City Looks at Homeless Issues

Alameda’s City Council is committed to working with community partners to address homelessness. The city supports the CARES for Alameda’s Homeless team (Collaboration Advancing Research, Efforts and Support). This business, nonprofit and public partnership explores and implements strategies to reach, support and resolve the Island’s homelessness challenges.  

Every other year, the city participates in EveryOne Counts!, Alameda County’s effort to conduct a Point-In-Time (PIT) count of the local homeless population. This count informs local strategic planning, investment, capacity building and advocacy campaigns to prevent and end homelessness. 

On Jan. 30, Alameda assembled an enthusiastic group of volunteers to facilitate this biennial count, including elected officials, staff and community members, who worked with trained guides who have lived experiences.  

The team counted 8,022 people experiencing homelessness in Alameda County, an increase of 43 percent from the PIT count two years ago, and the highest increase among Bay Area counties. Twenty-seven additional homeless people were counted in the City of Alameda, an increase of 13 percent from 204 to 231 homeless individuals since 2017. 

Of the 231 people experiencing homelessness in Alameda, 99 were women and children staying at Midway Shelter and 132 were living in encampments, vehicles and on the street. 

The percentage of those sleeping in tents, cars, vans and recreational vehicles in the county have all seen triple-digit increases of up to 146 percent. For every one homeless person that was housed in Alameda County in the last two years, two more have become homeless. For more about the latest PIT count, see the full report at  

Current situation
While the Island’s situation is less dramatic compared to neighboring cities, the issue in Alameda is palpable and visible. The safety of the public, including those experiencing homelessness, continues to be a priority for the city while ensuring that it complies with current laws. A 2009 court decision prohibits displacement of homeless individuals from public spaces when no shelter or housing can be offered to them as an alternative. However, when their safety is at issue, posting the site and asking them to move may be necessary. 

Such is the case at an encampment at Estuary Park, where up to 10 people will be asked to move today, Thursday, Aug. 8, as the area will become a construction site for the next phase of Alameda Landing’s development. For everyone’s safety, the city will fence off the area and trespassing will not be allowed. City staff and community partners have developed a plan to provide a compassionate and humane process to support the homeless there during the clearing of the encampment and moving forward.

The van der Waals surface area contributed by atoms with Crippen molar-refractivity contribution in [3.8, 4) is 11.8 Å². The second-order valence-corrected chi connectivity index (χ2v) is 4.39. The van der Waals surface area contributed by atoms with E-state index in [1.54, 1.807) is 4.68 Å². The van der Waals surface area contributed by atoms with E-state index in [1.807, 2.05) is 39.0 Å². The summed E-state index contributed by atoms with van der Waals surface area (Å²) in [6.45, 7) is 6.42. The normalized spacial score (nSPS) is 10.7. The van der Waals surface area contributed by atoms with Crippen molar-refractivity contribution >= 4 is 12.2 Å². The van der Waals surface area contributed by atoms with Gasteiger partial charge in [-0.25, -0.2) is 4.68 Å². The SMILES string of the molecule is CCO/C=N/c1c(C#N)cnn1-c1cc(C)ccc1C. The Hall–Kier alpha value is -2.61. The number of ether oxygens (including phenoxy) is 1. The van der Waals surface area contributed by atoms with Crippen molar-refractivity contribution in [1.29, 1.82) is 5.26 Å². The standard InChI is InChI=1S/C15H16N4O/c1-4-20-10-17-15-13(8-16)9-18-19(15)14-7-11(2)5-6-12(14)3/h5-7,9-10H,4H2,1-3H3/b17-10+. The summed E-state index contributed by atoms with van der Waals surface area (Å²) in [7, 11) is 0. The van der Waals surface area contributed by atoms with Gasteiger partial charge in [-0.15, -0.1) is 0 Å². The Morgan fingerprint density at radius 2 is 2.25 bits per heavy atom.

Ongoing efforts
The city contracts with Operation Dignity to provide mobile street outreach and case management services to homeless individuals that provide them with immediate welfare and harm-reduction support while working to get people house-ready and housed. The city is also working with Building Futures to provide intensive case management to the most high-risk homeless clients with complex needs in Alameda. Both groups collaborate with the city’s homeless liaison officers to coordinate outreach efforts on the Island. 

In July, Council approved a 2-year contract with the county to implement the Homeless Emergency Aid Program (HEAP) plan. In 2018, the state established HEAP, a $500 million grant to provide immediate emergency assistance to counties and cities experiencing homelessness in California. 

The City of Alameda’s allocation of $756,524 in HEAP grant funds will be used for a variety of projects, including a one-stop shop day center to provide refuge for the homeless during the day while connecting them to services and information, designated safe parking areas for those living in cars, the warming shelter, monthly dinners, rental assistance, installation of showers at the warming shelter, a homeless hotline and more. 

For more about these efforts to address homelessness in Alameda, see